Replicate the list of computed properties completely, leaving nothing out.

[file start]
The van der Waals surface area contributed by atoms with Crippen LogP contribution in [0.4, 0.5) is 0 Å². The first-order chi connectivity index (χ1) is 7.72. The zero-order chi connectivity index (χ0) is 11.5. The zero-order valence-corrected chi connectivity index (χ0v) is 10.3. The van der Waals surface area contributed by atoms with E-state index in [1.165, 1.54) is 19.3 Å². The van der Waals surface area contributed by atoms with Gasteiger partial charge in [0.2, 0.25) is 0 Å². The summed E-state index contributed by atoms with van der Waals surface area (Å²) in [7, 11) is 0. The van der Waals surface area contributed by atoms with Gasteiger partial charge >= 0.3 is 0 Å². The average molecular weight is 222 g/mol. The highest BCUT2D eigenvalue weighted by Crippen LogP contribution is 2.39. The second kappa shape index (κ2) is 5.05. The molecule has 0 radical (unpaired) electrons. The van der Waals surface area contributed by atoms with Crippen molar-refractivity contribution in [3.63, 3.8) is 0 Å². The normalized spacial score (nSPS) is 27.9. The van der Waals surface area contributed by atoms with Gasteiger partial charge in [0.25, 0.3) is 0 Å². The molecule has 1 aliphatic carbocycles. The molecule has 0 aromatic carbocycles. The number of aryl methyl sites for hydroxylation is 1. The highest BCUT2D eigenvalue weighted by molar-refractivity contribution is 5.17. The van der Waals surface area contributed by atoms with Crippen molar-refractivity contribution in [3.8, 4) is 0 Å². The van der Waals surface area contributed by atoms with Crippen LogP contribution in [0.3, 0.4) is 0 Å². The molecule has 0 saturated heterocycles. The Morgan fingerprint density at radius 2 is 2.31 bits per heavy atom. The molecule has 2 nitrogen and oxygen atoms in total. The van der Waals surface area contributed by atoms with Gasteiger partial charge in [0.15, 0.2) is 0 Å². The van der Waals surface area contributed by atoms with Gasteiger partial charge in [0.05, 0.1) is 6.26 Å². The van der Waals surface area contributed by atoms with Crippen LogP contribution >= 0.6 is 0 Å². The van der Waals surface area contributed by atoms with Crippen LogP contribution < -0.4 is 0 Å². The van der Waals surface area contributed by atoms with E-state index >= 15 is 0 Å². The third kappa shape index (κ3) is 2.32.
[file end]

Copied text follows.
The van der Waals surface area contributed by atoms with Crippen LogP contribution in [0.4, 0.5) is 0 Å². The first-order chi connectivity index (χ1) is 7.72. The zero-order chi connectivity index (χ0) is 11.5. The zero-order valence-corrected chi connectivity index (χ0v) is 10.3. The van der Waals surface area contributed by atoms with E-state index in [1.165, 1.54) is 19.3 Å². The van der Waals surface area contributed by atoms with Gasteiger partial charge in [0.2, 0.25) is 0 Å². The summed E-state index contributed by atoms with van der Waals surface area (Å²) in [7, 11) is 0. The van der Waals surface area contributed by atoms with Gasteiger partial charge >= 0.3 is 0 Å². The average molecular weight is 222 g/mol. The highest BCUT2D eigenvalue weighted by Crippen LogP contribution is 2.39. The second kappa shape index (κ2) is 5.05. The molecule has 0 radical (unpaired) electrons. The van der Waals surface area contributed by atoms with Crippen molar-refractivity contribution in [3.63, 3.8) is 0 Å². The normalized spacial score (nSPS) is 27.9. The van der Waals surface area contributed by atoms with Gasteiger partial charge in [0.25, 0.3) is 0 Å². The molecule has 1 aliphatic carbocycles. The molecule has 0 aromatic carbocycles. The number of aryl methyl sites for hydroxylation is 1. The highest BCUT2D eigenvalue weighted by molar-refractivity contribution is 5.17. The van der Waals surface area contributed by atoms with Crippen molar-refractivity contribution in [3.8, 4) is 0 Å². The van der Waals surface area contributed by atoms with Crippen LogP contribution in [0.3, 0.4) is 0 Å². The molecule has 0 saturated heterocycles. The Morgan fingerprint density at radius 2 is 2.31 bits per heavy atom. The molecule has 2 nitrogen and oxygen atoms in total. The van der Waals surface area contributed by atoms with Gasteiger partial charge in [0.15, 0.2) is 0 Å². The van der Waals surface area contributed by atoms with Gasteiger partial charge in [0.05, 0.1) is 6.26 Å². The van der Waals surface area contributed by atoms with Crippen LogP contribution >= 0.6 is 0 Å². The van der Waals surface area contributed by atoms with Crippen LogP contribution < -0.4 is 0 Å². The van der Waals surface area contributed by atoms with E-state index >= 15 is 0 Å². The third kappa shape index (κ3) is 2.32.